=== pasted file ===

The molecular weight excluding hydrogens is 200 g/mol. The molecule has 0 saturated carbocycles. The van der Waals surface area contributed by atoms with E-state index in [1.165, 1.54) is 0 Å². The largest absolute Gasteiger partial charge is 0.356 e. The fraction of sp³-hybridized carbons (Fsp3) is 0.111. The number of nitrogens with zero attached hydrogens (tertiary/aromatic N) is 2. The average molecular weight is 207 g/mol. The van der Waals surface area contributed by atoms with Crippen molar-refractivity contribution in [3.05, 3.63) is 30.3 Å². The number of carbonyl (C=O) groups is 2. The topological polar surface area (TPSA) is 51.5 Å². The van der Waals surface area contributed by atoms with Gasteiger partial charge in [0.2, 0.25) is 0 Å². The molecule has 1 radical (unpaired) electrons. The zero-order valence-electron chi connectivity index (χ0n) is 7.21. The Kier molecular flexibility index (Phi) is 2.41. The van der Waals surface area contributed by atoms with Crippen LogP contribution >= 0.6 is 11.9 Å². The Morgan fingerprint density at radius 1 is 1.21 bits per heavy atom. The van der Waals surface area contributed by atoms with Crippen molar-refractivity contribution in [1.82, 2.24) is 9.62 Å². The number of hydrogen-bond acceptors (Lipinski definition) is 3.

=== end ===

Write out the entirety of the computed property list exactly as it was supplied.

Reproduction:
The molecular weight excluding hydrogens is 200 g/mol. The molecule has 0 saturated carbocycles. The van der Waals surface area contributed by atoms with E-state index in [1.165, 1.54) is 0 Å². The largest absolute Gasteiger partial charge is 0.356 e. The fraction of sp³-hybridized carbons (Fsp3) is 0.111. The number of nitrogens with zero attached hydrogens (tertiary/aromatic N) is 2. The average molecular weight is 207 g/mol. The van der Waals surface area contributed by atoms with Crippen molar-refractivity contribution in [3.05, 3.63) is 30.3 Å². The number of carbonyl (C=O) groups is 2. The topological polar surface area (TPSA) is 51.5 Å². The van der Waals surface area contributed by atoms with Gasteiger partial charge in [0.2, 0.25) is 0 Å². The molecule has 1 radical (unpaired) electrons. The zero-order valence-electron chi connectivity index (χ0n) is 7.21. The Kier molecular flexibility index (Phi) is 2.41. The van der Waals surface area contributed by atoms with Crippen LogP contribution >= 0.6 is 11.9 Å². The Morgan fingerprint density at radius 1 is 1.21 bits per heavy atom. The van der Waals surface area contributed by atoms with Crippen molar-refractivity contribution in [1.82, 2.24) is 9.62 Å². The number of hydrogen-bond acceptors (Lipinski definition) is 3.